5 June 2016
The Garden of First Nations was cultivated by the Cree, Algonquin, Attikamek, Innu and Naskapi. These people were hunters and gatherers who lived in conifer forests that were near water. These types of “gardens” became community sites for reunions, trade and celebrations. These areas were also designed to be gateways to the country where they can hunt, fish and gather. Miichiwaahps (conical tent), innu-mitshuaps, pikokans and wigwams were also built in these “gardens.” The water was a very important part of the garden because they would build canoes to commemorate the dispersal of families over the territory.
The Japanese garden was split into sub-gardens which includes a tea garden and a rock garden. The whole point of a garden for the Japanese was to capture the shibui (simple beauty) of nature. This explains why rock gardens were popular because the gravel was raked to represent ripples in water. This also explains why wood parts were untreated, so they can remain as natural as possible. Tea gardens simultaneously captured shibui and defined Japanese culture, as tea was a very important aspect to the culture. These gardens involved tea ceremonies and bonsai courtyards in order to signify a high standard of living while sustaining shibui.
Religious people take gardening seriously because it is a way to express divine will. In other words, people feel like they are closer to their deity/deities when they promote the beauty of the stuff those deities created. An increase of spirituality is also seen, as being able to customize non-manmade stuff makes people feel like they are showcasing the power of their God/Gods.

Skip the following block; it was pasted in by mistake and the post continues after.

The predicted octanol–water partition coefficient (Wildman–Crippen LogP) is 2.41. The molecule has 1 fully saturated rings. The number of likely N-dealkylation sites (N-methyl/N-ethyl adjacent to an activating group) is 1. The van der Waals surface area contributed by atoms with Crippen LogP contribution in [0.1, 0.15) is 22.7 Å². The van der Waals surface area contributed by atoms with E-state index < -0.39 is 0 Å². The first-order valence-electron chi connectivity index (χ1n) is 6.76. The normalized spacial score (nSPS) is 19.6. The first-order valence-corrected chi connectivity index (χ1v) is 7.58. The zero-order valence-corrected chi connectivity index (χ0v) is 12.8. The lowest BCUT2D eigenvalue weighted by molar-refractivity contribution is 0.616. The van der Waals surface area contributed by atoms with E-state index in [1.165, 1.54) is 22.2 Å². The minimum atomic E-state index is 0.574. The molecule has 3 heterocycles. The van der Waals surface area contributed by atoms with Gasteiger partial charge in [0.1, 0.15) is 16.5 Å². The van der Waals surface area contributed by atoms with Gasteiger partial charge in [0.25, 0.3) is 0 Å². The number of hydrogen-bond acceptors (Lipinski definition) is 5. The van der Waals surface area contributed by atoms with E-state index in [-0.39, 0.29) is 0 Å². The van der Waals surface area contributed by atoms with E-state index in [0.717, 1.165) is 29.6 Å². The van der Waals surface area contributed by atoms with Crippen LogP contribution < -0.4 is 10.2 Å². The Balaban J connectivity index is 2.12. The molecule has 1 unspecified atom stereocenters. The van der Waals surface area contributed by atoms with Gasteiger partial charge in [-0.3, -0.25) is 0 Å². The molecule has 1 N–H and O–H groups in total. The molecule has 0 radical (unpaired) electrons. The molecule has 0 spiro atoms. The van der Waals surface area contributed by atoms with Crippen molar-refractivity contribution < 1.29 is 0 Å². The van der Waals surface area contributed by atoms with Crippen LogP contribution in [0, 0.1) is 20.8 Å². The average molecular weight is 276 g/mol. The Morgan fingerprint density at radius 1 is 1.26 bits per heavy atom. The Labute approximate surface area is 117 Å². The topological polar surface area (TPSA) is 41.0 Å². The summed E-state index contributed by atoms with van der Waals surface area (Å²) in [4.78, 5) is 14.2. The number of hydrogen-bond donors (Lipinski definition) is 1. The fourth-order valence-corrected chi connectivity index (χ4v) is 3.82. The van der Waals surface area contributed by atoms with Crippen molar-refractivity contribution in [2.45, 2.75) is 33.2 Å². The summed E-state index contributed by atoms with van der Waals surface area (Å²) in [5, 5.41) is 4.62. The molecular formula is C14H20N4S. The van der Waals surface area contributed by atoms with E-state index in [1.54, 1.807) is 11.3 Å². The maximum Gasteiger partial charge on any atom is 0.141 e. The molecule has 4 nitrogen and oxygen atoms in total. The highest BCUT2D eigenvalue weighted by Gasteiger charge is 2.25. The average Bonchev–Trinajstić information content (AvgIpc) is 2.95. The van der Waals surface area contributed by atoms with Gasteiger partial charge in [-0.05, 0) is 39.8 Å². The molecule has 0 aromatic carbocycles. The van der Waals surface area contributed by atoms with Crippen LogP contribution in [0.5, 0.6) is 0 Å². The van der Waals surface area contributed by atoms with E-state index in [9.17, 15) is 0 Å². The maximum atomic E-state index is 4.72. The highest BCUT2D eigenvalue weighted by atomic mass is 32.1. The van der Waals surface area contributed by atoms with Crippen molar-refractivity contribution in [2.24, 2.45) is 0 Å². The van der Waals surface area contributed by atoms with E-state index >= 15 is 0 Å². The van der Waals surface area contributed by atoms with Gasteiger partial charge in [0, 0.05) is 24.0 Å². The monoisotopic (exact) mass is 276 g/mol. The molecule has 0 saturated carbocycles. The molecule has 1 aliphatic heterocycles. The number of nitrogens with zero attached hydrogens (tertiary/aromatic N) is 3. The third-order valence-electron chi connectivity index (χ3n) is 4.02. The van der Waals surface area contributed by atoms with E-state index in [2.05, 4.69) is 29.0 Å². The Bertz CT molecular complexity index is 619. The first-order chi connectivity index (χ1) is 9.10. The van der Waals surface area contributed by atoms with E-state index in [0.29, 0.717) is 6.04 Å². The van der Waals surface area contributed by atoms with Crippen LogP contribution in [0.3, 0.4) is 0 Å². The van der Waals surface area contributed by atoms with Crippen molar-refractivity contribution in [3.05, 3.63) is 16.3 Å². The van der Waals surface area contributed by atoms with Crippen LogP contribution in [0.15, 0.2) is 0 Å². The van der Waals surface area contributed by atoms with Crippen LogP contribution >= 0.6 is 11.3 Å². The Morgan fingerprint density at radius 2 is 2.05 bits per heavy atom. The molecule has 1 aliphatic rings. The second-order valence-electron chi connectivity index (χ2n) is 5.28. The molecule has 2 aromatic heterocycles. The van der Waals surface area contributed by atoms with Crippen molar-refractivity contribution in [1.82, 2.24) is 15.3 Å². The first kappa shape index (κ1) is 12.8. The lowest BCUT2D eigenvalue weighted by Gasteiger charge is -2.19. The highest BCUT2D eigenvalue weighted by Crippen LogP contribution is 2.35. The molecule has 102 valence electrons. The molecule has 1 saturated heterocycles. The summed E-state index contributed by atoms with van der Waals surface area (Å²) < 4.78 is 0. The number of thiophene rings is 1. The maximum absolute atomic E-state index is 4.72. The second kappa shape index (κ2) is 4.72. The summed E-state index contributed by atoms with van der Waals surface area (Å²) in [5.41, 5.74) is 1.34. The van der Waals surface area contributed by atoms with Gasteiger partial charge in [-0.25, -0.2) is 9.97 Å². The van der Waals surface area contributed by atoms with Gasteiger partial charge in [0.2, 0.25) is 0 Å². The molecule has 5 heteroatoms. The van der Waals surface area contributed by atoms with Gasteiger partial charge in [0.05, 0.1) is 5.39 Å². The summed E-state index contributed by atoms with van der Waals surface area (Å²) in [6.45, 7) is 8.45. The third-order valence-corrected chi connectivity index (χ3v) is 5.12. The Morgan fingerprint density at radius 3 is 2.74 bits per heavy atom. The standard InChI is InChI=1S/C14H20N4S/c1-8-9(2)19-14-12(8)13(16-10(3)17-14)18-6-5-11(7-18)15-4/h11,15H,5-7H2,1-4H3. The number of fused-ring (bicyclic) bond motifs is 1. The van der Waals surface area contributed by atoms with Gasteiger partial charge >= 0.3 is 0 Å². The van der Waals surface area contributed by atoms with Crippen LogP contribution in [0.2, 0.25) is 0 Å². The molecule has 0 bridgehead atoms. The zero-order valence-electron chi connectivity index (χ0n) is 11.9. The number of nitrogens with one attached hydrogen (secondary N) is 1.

Using the Bible as an example, we had to take care of the Garden of Eden. In other words, we had to maintain the beauty of a place that God created. This applies to the whole world, as it is our duty to study and care for all living beings, including plants. Using Buddhism as an example, bonsai trees were cultivated in order to represent spirits. These two religions share the common belief that we need to take care of plants.
– Haner Lim
I had a wonderful time exploring the beautiful gardens today. I have a love for plants and flowers and everything green, so this trip was very special for me, considering it is considered to be one of the best gardens in the world! While visiting I went to several different gardens but I really enjoyed the First Nations Garden, the Japanese Garden and Alpine Garden. I started by going to the First Nations Garden, it was beautiful and interesting! The garden was made to create a space where cultures of the indigenous populations of Canada are represented. The beautiful trees, shaded paths and plants beautifully represent or display culture, identity and artwork.
Another garden I went to and LOVED was the Japanese Garden. It was full of some of the most beautiful plants ever. This garden also represents an interesting history of Japanese culture. They have a Koi pond, traditional Japanese art and many other details that add to the relaxing and peaceful environment of the garden.
Religious people have taken gardening seriously because it often helps people relieve stress or anxiety. It is also a way to get close to the earth and God’s creation. Getting on your hands and knees, taking care of the earth is an easy way to focus on God, self-care, and prayer. In the Bible God talks about how he asks us to take care of His creation. Gardening, planting, watering and nurturing the earth is doing exactly that.
– Olivia Resto